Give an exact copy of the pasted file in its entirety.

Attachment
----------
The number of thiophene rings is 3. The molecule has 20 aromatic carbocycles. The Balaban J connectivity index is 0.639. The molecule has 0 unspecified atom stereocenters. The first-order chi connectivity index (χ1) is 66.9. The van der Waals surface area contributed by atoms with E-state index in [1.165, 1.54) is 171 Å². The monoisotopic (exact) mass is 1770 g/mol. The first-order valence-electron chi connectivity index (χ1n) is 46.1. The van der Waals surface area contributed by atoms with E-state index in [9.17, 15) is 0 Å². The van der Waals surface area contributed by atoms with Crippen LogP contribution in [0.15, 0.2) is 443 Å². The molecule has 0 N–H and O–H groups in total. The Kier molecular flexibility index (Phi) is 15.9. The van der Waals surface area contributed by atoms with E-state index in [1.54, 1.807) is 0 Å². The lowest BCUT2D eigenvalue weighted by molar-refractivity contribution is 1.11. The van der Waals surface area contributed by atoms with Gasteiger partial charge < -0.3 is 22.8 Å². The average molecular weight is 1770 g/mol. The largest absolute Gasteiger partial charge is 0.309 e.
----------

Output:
The number of thiophene rings is 3. The molecule has 20 aromatic carbocycles. The Balaban J connectivity index is 0.639. The molecule has 0 unspecified atom stereocenters. The first-order chi connectivity index (χ1) is 66.9. The van der Waals surface area contributed by atoms with E-state index in [1.165, 1.54) is 171 Å². The monoisotopic (exact) mass is 1770 g/mol. The first-order valence-electron chi connectivity index (χ1n) is 46.1. The van der Waals surface area contributed by atoms with E-state index in [9.17, 15) is 0 Å². The van der Waals surface area contributed by atoms with Crippen LogP contribution in [0.15, 0.2) is 443 Å². The molecule has 0 N–H and O–H groups in total. The Kier molecular flexibility index (Phi) is 15.9. The van der Waals surface area contributed by atoms with E-state index in [1.54, 1.807) is 0 Å². The lowest BCUT2D eigenvalue weighted by molar-refractivity contribution is 1.11. The van der Waals surface area contributed by atoms with Gasteiger partial charge < -0.3 is 22.8 Å². The average molecular weight is 1770 g/mol. The largest absolute Gasteiger partial charge is 0.309 e.